The proclamation couldn’t have been any clearer or the source more credible: “We are a nation of walkers.”
The statement, you may be surprised to learn, has no relation to the zombie apocalypse as seen on the most popular show on television. If it did, surely it would have been seen as more newsworthy and you would have heard about it by now. They are words spoken by our surgeon general, Vivek Murthy, delivered in a keynote address at the second National Walking Summit, held this past October in Washington, D.C.
The focus of the summit was the concept of walkable communities, and Murthy’s appeal to representatives from 44 states centered on the need to improve infrastructure in communities to make walking easier; about making sure that “everyone in America has a good shot at being healthy.”
Apparently, Johns Hopkins University’s Andrea Gielen’s comment last week about physical activity putting some folks in harm’s way is far too real a circumstance in this country. Several presentations at the summit graphically illustrated how historically depressed areas and current poverty zones have a strong correlation with low levels of walking opportunities and, in turn, high levels of obesity, diabetes, hypertension and heart disease. People walking in the poorest one-third of urban census tracts are twice as likely to be killed by cars. It was also noted that, according to the National Highway Traffic Safety Administration, the pedestrian fatality rate rises significantly for people age 45 and over.
Expanding the concept of walking as not only a way to improve public health but also a moral imperative to improve infrastructure for underserved communities seems to have been a major theme of the summit. There were also many encouraging trends to report. For example, according to the Centers for Disease Control and Prevention, since 2005, the number of Americans walking has increased 6 percent.
Walking, now referred to as “steps” in the exercise world, is starting to replace jogging as a preferred workout form, with up to 20 million Americans taking to sidewalks and trails. People are walking not just to improve overall health but to relieve stress and tension, as a group social activity, as well as a means to stimulate creative thinking. The American Heart Association believes it to be a trend that will stick, given it is free, simple, and manageable for most everyone who is ambulatory, including people who are older, overweight or new to exercise. It is the easiest way to make exercise part of life. To facilitate this growing trend, $1.5 billion has been allocated in recent years toward walking and biking improvements around the country.
That’s not even the best news or the strongest incentive to step out.
According to a brand-new study published in the American Journal of Clinical Nutrition, a brisk 20-minute walk each day could be enough to reduce an individual’s risk of early death. Just this 20-minute investment will burn between 90 to 110 calories and can move an individual from the inactive health category to moderately inactive, and that alone can reduce the risk of premature death up to 30 percent.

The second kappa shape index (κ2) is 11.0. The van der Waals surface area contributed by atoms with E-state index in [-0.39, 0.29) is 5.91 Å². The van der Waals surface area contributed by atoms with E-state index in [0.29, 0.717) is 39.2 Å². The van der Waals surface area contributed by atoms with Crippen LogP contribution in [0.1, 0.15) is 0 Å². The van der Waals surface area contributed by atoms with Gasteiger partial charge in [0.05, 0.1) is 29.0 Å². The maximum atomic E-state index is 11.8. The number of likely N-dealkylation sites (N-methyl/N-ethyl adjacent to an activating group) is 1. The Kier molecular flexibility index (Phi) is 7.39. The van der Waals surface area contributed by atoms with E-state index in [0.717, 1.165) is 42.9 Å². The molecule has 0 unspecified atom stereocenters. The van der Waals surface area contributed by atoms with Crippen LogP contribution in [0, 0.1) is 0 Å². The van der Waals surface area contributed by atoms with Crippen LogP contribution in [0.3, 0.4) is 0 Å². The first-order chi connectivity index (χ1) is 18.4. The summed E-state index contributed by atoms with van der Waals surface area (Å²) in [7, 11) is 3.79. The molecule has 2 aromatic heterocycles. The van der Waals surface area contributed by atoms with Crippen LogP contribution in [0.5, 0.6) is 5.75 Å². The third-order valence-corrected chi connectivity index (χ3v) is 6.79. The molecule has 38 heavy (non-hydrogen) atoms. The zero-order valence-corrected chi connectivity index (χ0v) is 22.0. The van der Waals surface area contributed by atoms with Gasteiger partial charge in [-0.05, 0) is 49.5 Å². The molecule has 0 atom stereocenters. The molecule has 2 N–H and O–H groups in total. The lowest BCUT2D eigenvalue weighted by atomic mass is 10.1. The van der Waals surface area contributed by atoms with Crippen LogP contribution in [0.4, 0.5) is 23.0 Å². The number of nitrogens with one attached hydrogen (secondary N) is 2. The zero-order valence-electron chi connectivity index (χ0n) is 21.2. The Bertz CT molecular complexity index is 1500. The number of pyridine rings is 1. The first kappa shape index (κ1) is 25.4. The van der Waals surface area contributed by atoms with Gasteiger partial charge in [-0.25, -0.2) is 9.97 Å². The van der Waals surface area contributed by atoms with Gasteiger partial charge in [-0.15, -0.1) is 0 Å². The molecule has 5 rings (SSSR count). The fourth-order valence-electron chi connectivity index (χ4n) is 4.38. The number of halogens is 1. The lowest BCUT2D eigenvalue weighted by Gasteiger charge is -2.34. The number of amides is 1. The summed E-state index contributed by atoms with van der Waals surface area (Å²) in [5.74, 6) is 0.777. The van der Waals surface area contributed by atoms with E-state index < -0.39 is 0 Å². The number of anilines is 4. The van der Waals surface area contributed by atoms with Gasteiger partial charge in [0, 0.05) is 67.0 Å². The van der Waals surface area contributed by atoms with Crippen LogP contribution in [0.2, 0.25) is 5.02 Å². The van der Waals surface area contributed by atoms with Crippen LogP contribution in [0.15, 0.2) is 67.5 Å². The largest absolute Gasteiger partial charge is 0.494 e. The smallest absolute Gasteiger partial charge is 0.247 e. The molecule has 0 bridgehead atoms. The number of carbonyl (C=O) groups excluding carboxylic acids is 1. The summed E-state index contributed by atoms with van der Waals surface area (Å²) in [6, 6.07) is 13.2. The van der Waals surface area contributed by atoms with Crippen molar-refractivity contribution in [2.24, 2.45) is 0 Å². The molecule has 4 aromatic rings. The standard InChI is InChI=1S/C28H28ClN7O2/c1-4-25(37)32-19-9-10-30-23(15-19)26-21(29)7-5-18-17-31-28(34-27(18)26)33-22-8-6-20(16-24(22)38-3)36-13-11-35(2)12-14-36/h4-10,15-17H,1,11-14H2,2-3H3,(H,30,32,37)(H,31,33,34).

According to the Livestrong organization, there are more than 31 major health benefits achieved by walking as exercise. They include everything from lowering body-fat percentage to toning your abs to decreasing lower back pain to reducing your risk of heart attack, stroke and glaucoma. This simple form of exercise can positively impact eight out of 10 of this country’s costliest health conditions. Walking can significantly reduce the risk of developing Type 2 diabetes. Adults with diabetes who walk at least a mile each day are less than half as likely as inactive adults with diabetes to die.
Still, more than a few hurdles remain for us as a nation to reap these benefits.
Even with the allocations made in recent years around the country toward walking and biking improvements, they still account for less than 1 percent of overall transportation spending.
The federal government recommends that adults do a minimum of 150 minutes of moderate intensity physical activity every week. Brisk walking qualifies. That adds up to 30 minutes, five times a week, or about 21 minutes of exercise every day. Currently, only 49.2 percent of Americans over age 18 are actually fulfilling this minimum aerobic requirement, which tells us that most Americans are clinically sedentary.
Americans continue to walk a lot less than people in other industrialized nations. A 2010 pedometer study found that Americans only walked an average of about 5,000 steps a day, with 1 mile representing approximately 2,000 steps. This is in the upper limit for a sedentary lifestyle. By comparison, Australians and the Swiss walked an average of almost 10,000 steps a day, and Japanese participants walk about 7,000 steps a day
A study of 3,000 Australians covering 15 years showed that a sedentary person who increased his or her steps from 1,000 to 10,000 steps a day, seven days a week, reduced his or her mortality risk by 46 percent.
Want to live longer, enjoy life and improve your health? You simply must take the proper steps. It’s not that hard.
Write to Chuck Norris with your questions about health and fitness. Follow Chuck Norris through his official social media sites, on Twitter @chucknorris and Facebook’s “Official Chuck Norris Page.” He blogs at ChuckNorrisNews.blogspot.com.